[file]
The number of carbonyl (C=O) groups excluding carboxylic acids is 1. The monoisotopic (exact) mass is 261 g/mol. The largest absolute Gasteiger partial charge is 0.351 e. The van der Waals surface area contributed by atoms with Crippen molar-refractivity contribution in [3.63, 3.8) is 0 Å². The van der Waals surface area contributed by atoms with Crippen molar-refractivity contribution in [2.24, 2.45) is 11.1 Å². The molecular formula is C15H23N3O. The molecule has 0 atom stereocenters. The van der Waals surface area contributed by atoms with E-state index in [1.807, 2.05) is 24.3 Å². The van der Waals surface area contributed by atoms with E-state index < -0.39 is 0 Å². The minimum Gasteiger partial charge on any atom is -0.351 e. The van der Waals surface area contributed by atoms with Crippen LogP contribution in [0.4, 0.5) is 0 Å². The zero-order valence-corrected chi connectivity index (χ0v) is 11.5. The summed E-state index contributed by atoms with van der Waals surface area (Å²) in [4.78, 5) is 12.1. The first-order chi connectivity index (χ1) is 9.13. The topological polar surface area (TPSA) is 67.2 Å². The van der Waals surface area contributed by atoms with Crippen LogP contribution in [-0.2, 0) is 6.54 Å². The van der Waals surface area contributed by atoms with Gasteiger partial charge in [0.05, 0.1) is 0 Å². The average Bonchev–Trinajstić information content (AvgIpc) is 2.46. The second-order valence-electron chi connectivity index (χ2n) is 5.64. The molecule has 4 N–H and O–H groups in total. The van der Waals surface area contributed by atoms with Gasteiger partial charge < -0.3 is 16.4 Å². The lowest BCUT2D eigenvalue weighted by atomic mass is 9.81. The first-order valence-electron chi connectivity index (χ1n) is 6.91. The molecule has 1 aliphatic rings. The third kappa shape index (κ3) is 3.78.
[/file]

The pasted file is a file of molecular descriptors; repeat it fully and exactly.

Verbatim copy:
The number of carbonyl (C=O) groups excluding carboxylic acids is 1. The monoisotopic (exact) mass is 261 g/mol. The largest absolute Gasteiger partial charge is 0.351 e. The van der Waals surface area contributed by atoms with Crippen molar-refractivity contribution in [3.63, 3.8) is 0 Å². The van der Waals surface area contributed by atoms with Crippen molar-refractivity contribution in [2.24, 2.45) is 11.1 Å². The molecular formula is C15H23N3O. The molecule has 0 atom stereocenters. The van der Waals surface area contributed by atoms with E-state index in [1.807, 2.05) is 24.3 Å². The van der Waals surface area contributed by atoms with E-state index < -0.39 is 0 Å². The minimum Gasteiger partial charge on any atom is -0.351 e. The van der Waals surface area contributed by atoms with Crippen LogP contribution in [0.4, 0.5) is 0 Å². The zero-order valence-corrected chi connectivity index (χ0v) is 11.5. The summed E-state index contributed by atoms with van der Waals surface area (Å²) in [4.78, 5) is 12.1. The first-order chi connectivity index (χ1) is 9.13. The topological polar surface area (TPSA) is 67.2 Å². The van der Waals surface area contributed by atoms with Crippen LogP contribution in [-0.2, 0) is 6.54 Å². The van der Waals surface area contributed by atoms with Gasteiger partial charge in [0.05, 0.1) is 0 Å². The average Bonchev–Trinajstić information content (AvgIpc) is 2.46. The second-order valence-electron chi connectivity index (χ2n) is 5.64. The molecule has 4 N–H and O–H groups in total. The van der Waals surface area contributed by atoms with Gasteiger partial charge < -0.3 is 16.4 Å². The lowest BCUT2D eigenvalue weighted by atomic mass is 9.81. The first-order valence-electron chi connectivity index (χ1n) is 6.91. The molecule has 1 aliphatic rings. The third kappa shape index (κ3) is 3.78.